A friend asked me how I planted my herb pot, so I give you here my stripped down version of Herb Pot 101. I planted mine in January, and it's growing strong. I use the thyme and parsley all the time-for stews, chicken, yadda yadda.
Ditch the plastic-encased herbs from the grocery store. Snip your own herbs for free, as you need them. It's so simple, you'll be disappointed when you bury your last herb and magic sparks don't erupt.
I'm no green thumb. There were herb plants in my past. I either abandoned or killed them all. But here I am, with my own balcony, and it happens to get sun, so I'm going to grow stuff.
With sun, drainage and water, plants will do fine. You're not growing blue ribbon roses here, so go buy yourself some plants and have at it. Start small-one pot-and go from there.
Herb Pot 101
You will need a spot that gets partial to full sun, obviously in a place that doesn't have deathly frost each night. I can't say whether an herb pot would do well in darker or colder conditions, but high school biology makes it clear: Sun is a must.
What you will need for one large herb pot:
1 large pot, at least 16" or so high and with a hole at the bottom
1 saucer to place underneath the pot
 Fill your pot 3/4 of the way with potting soil.
 Take your herb plants out of their boxes, gently massage their roots, and arrange them in the pot (on top of the potting soil).
 When you are happy with your arrangement, fill in the gaps around the plants with more potting soil, leaving an inch of space beneath the pot's edge. Water thoroughly. Done!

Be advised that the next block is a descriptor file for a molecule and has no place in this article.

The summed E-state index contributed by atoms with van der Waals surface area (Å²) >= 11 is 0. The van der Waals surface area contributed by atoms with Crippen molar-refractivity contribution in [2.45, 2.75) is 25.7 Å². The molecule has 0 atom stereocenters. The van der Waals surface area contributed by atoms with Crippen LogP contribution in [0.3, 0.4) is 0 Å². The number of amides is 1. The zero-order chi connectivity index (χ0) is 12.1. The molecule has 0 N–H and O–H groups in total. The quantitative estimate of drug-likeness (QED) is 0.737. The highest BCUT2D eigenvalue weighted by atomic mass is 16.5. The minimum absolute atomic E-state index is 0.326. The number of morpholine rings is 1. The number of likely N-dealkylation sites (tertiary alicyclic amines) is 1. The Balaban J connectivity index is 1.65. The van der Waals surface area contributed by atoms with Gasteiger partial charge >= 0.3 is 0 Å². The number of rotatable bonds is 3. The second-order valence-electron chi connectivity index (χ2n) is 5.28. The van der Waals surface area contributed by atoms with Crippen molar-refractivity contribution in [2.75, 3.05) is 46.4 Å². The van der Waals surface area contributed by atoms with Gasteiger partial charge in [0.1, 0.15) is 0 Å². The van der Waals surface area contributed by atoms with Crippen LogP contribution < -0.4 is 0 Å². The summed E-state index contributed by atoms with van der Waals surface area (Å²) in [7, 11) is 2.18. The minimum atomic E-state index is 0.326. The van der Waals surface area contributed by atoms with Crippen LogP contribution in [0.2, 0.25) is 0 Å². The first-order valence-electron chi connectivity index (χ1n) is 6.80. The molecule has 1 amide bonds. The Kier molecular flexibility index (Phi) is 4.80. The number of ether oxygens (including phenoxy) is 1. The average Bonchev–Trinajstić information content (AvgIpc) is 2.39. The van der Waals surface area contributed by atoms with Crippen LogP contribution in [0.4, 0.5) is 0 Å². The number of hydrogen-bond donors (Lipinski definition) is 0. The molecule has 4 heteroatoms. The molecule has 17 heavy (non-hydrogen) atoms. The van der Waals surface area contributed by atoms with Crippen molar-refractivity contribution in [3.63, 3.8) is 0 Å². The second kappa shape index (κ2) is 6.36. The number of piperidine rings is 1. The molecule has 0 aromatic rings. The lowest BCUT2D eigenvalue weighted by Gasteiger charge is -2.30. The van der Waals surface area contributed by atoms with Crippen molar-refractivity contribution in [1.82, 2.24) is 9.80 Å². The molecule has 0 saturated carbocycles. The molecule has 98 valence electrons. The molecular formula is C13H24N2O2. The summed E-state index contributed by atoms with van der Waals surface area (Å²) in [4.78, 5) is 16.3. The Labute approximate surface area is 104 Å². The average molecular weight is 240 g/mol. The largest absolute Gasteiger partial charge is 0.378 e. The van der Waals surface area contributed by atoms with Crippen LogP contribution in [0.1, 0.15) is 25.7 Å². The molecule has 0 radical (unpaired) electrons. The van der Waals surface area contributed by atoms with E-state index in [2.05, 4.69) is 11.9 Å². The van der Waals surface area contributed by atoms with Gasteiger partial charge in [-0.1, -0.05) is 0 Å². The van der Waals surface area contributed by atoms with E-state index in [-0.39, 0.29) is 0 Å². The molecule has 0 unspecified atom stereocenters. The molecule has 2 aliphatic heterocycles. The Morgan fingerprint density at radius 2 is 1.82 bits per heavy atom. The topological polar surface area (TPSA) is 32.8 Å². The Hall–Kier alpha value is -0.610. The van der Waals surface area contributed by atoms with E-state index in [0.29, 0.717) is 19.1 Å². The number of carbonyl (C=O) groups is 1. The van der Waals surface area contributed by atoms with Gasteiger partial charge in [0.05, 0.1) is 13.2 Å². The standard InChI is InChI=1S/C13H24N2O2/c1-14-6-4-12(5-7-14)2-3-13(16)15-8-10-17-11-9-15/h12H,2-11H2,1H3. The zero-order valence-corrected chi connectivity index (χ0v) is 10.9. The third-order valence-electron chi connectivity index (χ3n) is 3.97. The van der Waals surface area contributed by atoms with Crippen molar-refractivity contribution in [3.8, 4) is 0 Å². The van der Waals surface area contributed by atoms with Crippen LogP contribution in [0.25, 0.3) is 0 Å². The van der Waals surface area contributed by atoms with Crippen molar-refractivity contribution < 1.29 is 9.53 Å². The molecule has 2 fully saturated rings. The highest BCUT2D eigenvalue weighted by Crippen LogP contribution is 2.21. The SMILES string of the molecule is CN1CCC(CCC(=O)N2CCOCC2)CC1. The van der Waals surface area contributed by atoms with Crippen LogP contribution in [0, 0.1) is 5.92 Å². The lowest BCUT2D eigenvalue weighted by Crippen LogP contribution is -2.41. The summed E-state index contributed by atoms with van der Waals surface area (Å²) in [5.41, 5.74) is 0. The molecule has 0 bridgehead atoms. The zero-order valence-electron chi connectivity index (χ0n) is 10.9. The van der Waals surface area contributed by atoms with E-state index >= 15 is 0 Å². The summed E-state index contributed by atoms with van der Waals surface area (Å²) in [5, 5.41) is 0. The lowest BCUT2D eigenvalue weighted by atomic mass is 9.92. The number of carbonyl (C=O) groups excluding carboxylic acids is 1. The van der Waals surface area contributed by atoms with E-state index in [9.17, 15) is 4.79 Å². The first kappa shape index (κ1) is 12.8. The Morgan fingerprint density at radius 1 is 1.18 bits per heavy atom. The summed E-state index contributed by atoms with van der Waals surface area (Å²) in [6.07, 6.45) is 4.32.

Pots come in a variety of materials. Plastic will work fine, though it won't drain as well as terracotta. On the other hand, plastic is lighter and will not dry out the way terracotta will. I chose terracotta simply because it was aesthetically more pleasing.
No need to get fancy with the potting soil. I went with one of the cheaper versions and can't remember the name of it. Any standard nursery store potting soil should be fine.
You can place a layer of gravel at the bottom of your pot to help with drainage and to prevent soil from leaking out. I was told by a helpful nursery employee that potting soil is already made to drain well, so I went without it and was fine.
Three things to consider when selecting herbs for a pot are (1) compatibility, (2) arrangement, and (3) use.
Compatibility: Most herbs can be grown together, with the exception of mint and its relatives (ex. lemon balm). Mint is invasive and can take over its surroundings, so plant mint separately. Certain plants enjoy drier soil (like rosemary), while others prefer moisture. But I haven't read that you can't mix rosemary with moisture-loving herbs, and the health of my plants suggests otherwise.
Arrangement: Imagine how your pot will look once complete. The taller herbs will be in the middle, and the low creepers (ex. creeping thyme) will be on the edges. Read the plant marker or seed packet to see the maximum height for your plants. I don't know if I did mine correctly, but I put rosemary, parsley, and basil all sort of near the middle, then oregano, then my thyme on the outer edges of the pot.
Use: Plant the herbs you will use. This should go without saying, but too many people (ahem) become enamored with the idea of making tea sachets or five course gourmet meals and plant herbs they will never in fact use. Have I ever used my fragrant emon balm? No! How about my mint? No! The herbs I use most often are parsley and thyme, followed by rosemary.
Finally, fertilize your plant once in a while. I bought these pods that are inserted into the soil for a slow release of nutrients. You can buy them from any nursery. A liquid fertilizer would work, too.